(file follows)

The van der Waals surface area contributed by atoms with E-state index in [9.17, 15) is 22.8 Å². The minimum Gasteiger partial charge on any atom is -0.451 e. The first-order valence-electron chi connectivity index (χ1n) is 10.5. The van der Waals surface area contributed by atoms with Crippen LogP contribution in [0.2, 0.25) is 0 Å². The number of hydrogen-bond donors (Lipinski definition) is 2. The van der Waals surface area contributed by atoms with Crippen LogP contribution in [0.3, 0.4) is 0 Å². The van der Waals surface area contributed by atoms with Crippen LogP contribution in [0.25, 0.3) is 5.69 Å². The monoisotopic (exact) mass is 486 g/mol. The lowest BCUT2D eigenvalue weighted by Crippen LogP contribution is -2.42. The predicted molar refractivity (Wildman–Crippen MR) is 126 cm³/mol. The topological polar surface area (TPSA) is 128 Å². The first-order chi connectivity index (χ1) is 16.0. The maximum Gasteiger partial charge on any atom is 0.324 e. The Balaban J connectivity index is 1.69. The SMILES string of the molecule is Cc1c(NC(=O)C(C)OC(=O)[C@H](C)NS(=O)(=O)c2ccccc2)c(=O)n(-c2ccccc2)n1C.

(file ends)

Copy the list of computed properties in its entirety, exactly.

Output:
The van der Waals surface area contributed by atoms with E-state index in [9.17, 15) is 22.8 Å². The minimum Gasteiger partial charge on any atom is -0.451 e. The first-order valence-electron chi connectivity index (χ1n) is 10.5. The van der Waals surface area contributed by atoms with Crippen LogP contribution in [0.2, 0.25) is 0 Å². The number of hydrogen-bond donors (Lipinski definition) is 2. The van der Waals surface area contributed by atoms with Crippen LogP contribution in [0.3, 0.4) is 0 Å². The van der Waals surface area contributed by atoms with Crippen LogP contribution in [0.25, 0.3) is 5.69 Å². The monoisotopic (exact) mass is 486 g/mol. The lowest BCUT2D eigenvalue weighted by Crippen LogP contribution is -2.42. The predicted molar refractivity (Wildman–Crippen MR) is 126 cm³/mol. The topological polar surface area (TPSA) is 128 Å². The first-order chi connectivity index (χ1) is 16.0. The maximum Gasteiger partial charge on any atom is 0.324 e. The Balaban J connectivity index is 1.69. The SMILES string of the molecule is Cc1c(NC(=O)C(C)OC(=O)[C@H](C)NS(=O)(=O)c2ccccc2)c(=O)n(-c2ccccc2)n1C.